Learn how to grow bergamot (bee balm). Growing bergamot is rewarding due to its fragrant foliage and beautiful flowers that also attract butterflies and bees.
USDA Zones–3 – 10
Soil pH–6 – 7
Other Names–Bee Balm, Bergamot, Monarda, Horsemint
Bergamot is an attractive perennial herb. Its name “bergamot” comes from the bergamot orange as its odor is similar to that. Young bergamot leaves smell sweet and give off a strong aroma, you can prepare aromatic herbal tea from them.
It is an ideal plant for herb and cottage gardens. In addition, it attracts bees, bumblebees, hummingbirds, and butterflies, so it is worth growing bergamot near the apiary or if you want to make a wild garden. It is also used as a cut flower for bouquets.
Propagation and Planting Bergamot
Propagate bergamot by sowing seeds in the spring or by division. Space plants at least 18 inches apart while planting. Growing bee balm in containers is also possible. For container planting, choose dwarf varieties.
Requirements for Growing Bergamot
It likes full sun but grows well in partial shade in warm regions. Plant it in a location that is open and has a proper air circulation.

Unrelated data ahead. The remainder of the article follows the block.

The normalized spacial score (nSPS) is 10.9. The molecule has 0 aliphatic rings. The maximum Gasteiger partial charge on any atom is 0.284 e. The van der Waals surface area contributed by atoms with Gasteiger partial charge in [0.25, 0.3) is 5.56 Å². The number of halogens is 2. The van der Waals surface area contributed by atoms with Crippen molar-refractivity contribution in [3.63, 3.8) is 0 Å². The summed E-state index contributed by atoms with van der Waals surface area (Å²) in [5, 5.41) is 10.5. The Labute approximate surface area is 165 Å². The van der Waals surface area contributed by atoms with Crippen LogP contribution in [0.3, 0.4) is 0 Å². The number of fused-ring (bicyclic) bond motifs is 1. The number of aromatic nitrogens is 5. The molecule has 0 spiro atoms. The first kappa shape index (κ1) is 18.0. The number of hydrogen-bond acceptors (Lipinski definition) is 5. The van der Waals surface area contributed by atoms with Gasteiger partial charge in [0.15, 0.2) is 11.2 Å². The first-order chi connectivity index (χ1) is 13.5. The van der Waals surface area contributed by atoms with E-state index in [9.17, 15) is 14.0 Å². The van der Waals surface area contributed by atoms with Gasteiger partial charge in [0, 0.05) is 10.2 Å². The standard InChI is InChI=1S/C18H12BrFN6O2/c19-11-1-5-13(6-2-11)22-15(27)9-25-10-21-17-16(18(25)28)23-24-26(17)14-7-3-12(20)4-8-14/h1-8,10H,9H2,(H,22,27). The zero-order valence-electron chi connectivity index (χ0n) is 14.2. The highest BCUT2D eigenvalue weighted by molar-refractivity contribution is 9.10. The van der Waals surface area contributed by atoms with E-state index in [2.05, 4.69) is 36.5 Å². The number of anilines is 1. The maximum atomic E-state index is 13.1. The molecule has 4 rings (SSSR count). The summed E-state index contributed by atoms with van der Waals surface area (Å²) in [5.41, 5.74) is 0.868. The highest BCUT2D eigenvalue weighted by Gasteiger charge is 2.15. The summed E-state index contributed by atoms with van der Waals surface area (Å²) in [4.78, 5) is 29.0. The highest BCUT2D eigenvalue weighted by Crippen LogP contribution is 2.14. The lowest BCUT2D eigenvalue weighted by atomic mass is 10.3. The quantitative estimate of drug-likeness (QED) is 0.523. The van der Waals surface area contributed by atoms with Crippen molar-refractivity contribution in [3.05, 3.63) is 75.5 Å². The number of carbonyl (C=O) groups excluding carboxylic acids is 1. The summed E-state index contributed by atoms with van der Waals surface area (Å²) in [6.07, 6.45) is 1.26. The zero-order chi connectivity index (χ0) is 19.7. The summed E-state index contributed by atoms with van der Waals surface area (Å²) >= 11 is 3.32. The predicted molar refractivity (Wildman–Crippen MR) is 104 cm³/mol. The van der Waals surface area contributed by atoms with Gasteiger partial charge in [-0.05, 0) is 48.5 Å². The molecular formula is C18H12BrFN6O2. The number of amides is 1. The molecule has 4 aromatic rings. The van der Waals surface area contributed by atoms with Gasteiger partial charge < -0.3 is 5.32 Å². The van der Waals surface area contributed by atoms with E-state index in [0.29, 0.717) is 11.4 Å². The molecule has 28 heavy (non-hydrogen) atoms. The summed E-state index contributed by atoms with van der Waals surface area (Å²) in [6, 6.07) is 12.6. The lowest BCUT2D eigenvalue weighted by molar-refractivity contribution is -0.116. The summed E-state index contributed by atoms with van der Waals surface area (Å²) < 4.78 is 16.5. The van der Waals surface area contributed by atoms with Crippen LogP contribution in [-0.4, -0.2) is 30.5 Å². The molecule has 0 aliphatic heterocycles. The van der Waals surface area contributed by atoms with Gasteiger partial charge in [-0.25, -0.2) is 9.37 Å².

Monarda (Bergamot) likes well-drained soil that is rich in nutrients, so it is preferable to add a large amount of compost during planting.
Water the plant moderately and keep the soil slightly moist without wetting the leaves, avoid overhead watering.
Bee Balm Care
Growing Bergamot and its care is not difficult. Remember, it is sensitive to powdery mildew, especially if planted in a tight space with poor air circulation. To avoid this, plant bee balm in a spot with good air circulation.
In the fall, cut the plant to a few inches left. For bushier growth, pinch off tips of younger growth in the spring. Also, care to deadhead fading flowers time to time for a prolific blooming period.
When growing bergamot, fertilize the plant with all purpose liquid fertilizer twice in a month for adequate growth.